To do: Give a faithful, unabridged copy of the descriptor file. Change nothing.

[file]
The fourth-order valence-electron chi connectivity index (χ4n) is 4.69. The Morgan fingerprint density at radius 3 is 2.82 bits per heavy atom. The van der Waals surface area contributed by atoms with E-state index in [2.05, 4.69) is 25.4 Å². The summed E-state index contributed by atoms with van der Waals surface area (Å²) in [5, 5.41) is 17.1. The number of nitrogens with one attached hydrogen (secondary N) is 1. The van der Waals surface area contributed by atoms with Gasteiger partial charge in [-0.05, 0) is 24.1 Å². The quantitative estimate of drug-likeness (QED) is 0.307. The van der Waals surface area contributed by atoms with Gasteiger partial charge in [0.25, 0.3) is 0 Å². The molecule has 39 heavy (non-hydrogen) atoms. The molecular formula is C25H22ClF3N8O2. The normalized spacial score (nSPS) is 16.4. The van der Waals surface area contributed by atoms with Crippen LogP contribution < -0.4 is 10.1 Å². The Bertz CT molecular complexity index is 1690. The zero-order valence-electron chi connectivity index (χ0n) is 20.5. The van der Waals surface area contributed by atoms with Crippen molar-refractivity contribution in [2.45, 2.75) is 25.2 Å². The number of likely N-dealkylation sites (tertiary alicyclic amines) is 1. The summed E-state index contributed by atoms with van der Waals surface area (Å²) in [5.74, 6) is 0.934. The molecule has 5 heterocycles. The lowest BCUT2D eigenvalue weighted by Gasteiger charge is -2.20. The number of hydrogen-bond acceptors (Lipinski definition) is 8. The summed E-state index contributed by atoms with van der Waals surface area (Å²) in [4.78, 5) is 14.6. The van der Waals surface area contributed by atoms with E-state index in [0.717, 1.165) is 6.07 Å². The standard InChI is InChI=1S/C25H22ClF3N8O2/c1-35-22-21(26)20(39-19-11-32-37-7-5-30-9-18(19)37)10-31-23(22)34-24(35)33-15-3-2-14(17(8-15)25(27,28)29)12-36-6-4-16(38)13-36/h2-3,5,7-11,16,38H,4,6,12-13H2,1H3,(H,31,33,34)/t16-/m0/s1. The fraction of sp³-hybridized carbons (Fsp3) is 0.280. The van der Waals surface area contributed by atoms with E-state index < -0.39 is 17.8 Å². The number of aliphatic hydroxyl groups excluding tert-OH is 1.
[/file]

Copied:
The fourth-order valence-electron chi connectivity index (χ4n) is 4.69. The Morgan fingerprint density at radius 3 is 2.82 bits per heavy atom. The van der Waals surface area contributed by atoms with E-state index in [2.05, 4.69) is 25.4 Å². The summed E-state index contributed by atoms with van der Waals surface area (Å²) in [5, 5.41) is 17.1. The number of nitrogens with one attached hydrogen (secondary N) is 1. The van der Waals surface area contributed by atoms with Gasteiger partial charge in [-0.05, 0) is 24.1 Å². The quantitative estimate of drug-likeness (QED) is 0.307. The van der Waals surface area contributed by atoms with Gasteiger partial charge in [0.25, 0.3) is 0 Å². The molecule has 39 heavy (non-hydrogen) atoms. The molecular formula is C25H22ClF3N8O2. The normalized spacial score (nSPS) is 16.4. The van der Waals surface area contributed by atoms with Crippen LogP contribution < -0.4 is 10.1 Å². The Bertz CT molecular complexity index is 1690. The zero-order valence-electron chi connectivity index (χ0n) is 20.5. The van der Waals surface area contributed by atoms with Crippen molar-refractivity contribution in [2.45, 2.75) is 25.2 Å². The number of likely N-dealkylation sites (tertiary alicyclic amines) is 1. The summed E-state index contributed by atoms with van der Waals surface area (Å²) in [5.74, 6) is 0.934. The molecule has 5 heterocycles. The lowest BCUT2D eigenvalue weighted by Gasteiger charge is -2.20. The number of hydrogen-bond acceptors (Lipinski definition) is 8. The summed E-state index contributed by atoms with van der Waals surface area (Å²) in [4.78, 5) is 14.6. The van der Waals surface area contributed by atoms with E-state index in [0.717, 1.165) is 6.07 Å². The standard InChI is InChI=1S/C25H22ClF3N8O2/c1-35-22-21(26)20(39-19-11-32-37-7-5-30-9-18(19)37)10-31-23(22)34-24(35)33-15-3-2-14(17(8-15)25(27,28)29)12-36-6-4-16(38)13-36/h2-3,5,7-11,16,38H,4,6,12-13H2,1H3,(H,31,33,34)/t16-/m0/s1. The fraction of sp³-hybridized carbons (Fsp3) is 0.280. The van der Waals surface area contributed by atoms with E-state index < -0.39 is 17.8 Å². The number of aliphatic hydroxyl groups excluding tert-OH is 1.